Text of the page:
Brookes's General Gazetteer Improved: Or, A New and Compendious Geographical Dictionary; Containing a Description of the Empires, Kingdoms, States, Provinces, Cities ... &c. in the Known World; with the Government, Customs, Manners, and Religion of the Inhabitants; the Extent, Boundaries, and Natural Productions of Each Country ... and the Various Events by which They Have Been Distinguished: Including a Detail of the Counties, Cities, Boroughs, Market-towns, and Principal Villages, in Great Britain and Ireland: Together with a Succinct Account Of, at Least, One Thousand Cities, Towns, and Villages in the United States ... Illustrated by Eight Maps, Neatly Executed

Front Cover
Johnson and Warner, 1812 - Geography - 769 pages
0 Reviews
Reviews aren't verified, but Google checks for and removes fake content when it's identified

What people are saying - Write a review

We haven't found any reviews in the usual places.

Other editions - View all

Common terms and phrases

Popular passages

Page 10 - ... awaits them on account of what they are now doing, and excite their ferocity by the most provoking reproaches and threats. To display undaunted fortitude, in such dreadful situations, is the noblest triumph of a warrior. To avoid the trial by a voluntary death, or to shrink under it, is deemed infamous and cowardly. If any one betray symptoms of timidity, his tormentors often despatch him at once with contempt, as unworthy of being treated like a man.
Page 6 - The building has four rooms, one over the other, and at the top a gallery and lantern. The stone floors are flat above, but concave beneath, and are kept from pressing against the sides of the building by a chain let into the •walls.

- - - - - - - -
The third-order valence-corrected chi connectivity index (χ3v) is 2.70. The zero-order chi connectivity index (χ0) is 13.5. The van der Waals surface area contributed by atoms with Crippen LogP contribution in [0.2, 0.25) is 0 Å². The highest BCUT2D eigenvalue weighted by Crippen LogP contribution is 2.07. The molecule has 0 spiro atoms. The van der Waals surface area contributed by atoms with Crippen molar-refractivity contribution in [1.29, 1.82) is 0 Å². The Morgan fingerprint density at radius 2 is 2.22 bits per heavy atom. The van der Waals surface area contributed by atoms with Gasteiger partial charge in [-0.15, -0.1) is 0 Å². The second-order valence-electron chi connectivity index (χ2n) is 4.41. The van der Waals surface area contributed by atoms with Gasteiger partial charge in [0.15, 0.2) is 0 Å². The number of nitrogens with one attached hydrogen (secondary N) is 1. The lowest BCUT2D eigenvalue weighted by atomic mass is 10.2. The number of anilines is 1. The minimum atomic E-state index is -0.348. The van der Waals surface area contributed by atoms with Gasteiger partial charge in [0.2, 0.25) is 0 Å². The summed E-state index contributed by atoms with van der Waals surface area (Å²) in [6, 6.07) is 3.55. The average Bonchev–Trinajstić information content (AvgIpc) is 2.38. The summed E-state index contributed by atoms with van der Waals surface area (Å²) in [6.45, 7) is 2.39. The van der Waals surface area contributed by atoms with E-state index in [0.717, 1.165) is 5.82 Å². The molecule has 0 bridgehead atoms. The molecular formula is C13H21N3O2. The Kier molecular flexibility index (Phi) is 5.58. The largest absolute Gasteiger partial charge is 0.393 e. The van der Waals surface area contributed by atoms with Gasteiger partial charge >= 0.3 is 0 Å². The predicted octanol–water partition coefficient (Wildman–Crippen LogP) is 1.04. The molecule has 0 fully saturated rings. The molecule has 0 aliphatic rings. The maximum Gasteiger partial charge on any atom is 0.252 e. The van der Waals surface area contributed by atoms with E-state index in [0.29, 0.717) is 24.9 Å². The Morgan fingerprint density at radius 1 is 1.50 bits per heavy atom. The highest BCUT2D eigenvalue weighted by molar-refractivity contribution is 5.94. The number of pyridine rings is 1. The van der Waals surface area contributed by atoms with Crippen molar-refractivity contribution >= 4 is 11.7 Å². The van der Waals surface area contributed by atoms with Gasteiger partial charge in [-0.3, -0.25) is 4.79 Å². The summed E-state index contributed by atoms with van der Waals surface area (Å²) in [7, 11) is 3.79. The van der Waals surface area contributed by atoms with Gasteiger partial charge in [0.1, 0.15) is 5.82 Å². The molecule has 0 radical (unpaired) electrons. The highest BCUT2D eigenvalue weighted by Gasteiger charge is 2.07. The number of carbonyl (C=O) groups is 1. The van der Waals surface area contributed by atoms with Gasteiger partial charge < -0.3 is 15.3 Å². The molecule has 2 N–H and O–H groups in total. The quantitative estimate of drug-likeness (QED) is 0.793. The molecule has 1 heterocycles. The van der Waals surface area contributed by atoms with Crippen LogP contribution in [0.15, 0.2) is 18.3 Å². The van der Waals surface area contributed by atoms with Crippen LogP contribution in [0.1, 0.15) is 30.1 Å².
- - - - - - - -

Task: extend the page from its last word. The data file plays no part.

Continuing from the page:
Page 4-20 - XIV. took it in 1673 ; William prince of Orange invested it in vain, in 1676 ; but in 1678, it was restored to the Dutch. In 1748, it was besieged by the French, who were permitted to take possession of the city on condition of its being restored at the peace then negotiating. At the commencement of 1793...
Page 4-7 - ... these, for the most part, consist of two sorts, one of tin, the other of copper ; those of tin are very numerous, and are in general very large, and rich in ore, and have rendered Cornwall famous in all ages. There have also been sometimes found a small quantity of gold and silver, but not worthy of notice. With the metalline ores are intermixed large quantities of mundic and arsenic. Many sorts of stones are also found here, particularly the moor-stone, which is used both in buildings and for...
Page 5-2 - Bcrebbers, or aborigines, who live in towns and villages. There are a great number of Christian slaves, and some) merchants upon the coast, besides a multitude of Jews, who carry on almost all the trade ; especially by land with the Negros, to whom they send large caravans, which travel over vast deserts almost destitute of water.
Page 11 - ... superb monuments, of which nothing remains but the remembrance. A third of the city is deserted, but the rest is well inhabited. Some quarters of it are extremely populous, and full of business.
Page 9 - ... 24 feet in diameter, and so low that a middle-sized man cannot stand upright in them. The fire-place is in the middle, and they sit or lie round it in a circle. The low door is the only place that admits the light, and the only outlet that is left for the smoke. The order of these huts in a kraal, or clan, is most frequently in the form of a circle, with the doors inward ; by which means a kind of yard is formed, where the cattle are kept at night.
Page 9 - The whole column is 114 feet high, perfectly well polished, and only a little shivered on the eastern side. Nothing can equal the majesty of this monument ; seen from a distance, it overtops the town, and serves as a signal for vessels ; and on a nearer approach, it produces an astonishment mingled with awe.

Bibliographic information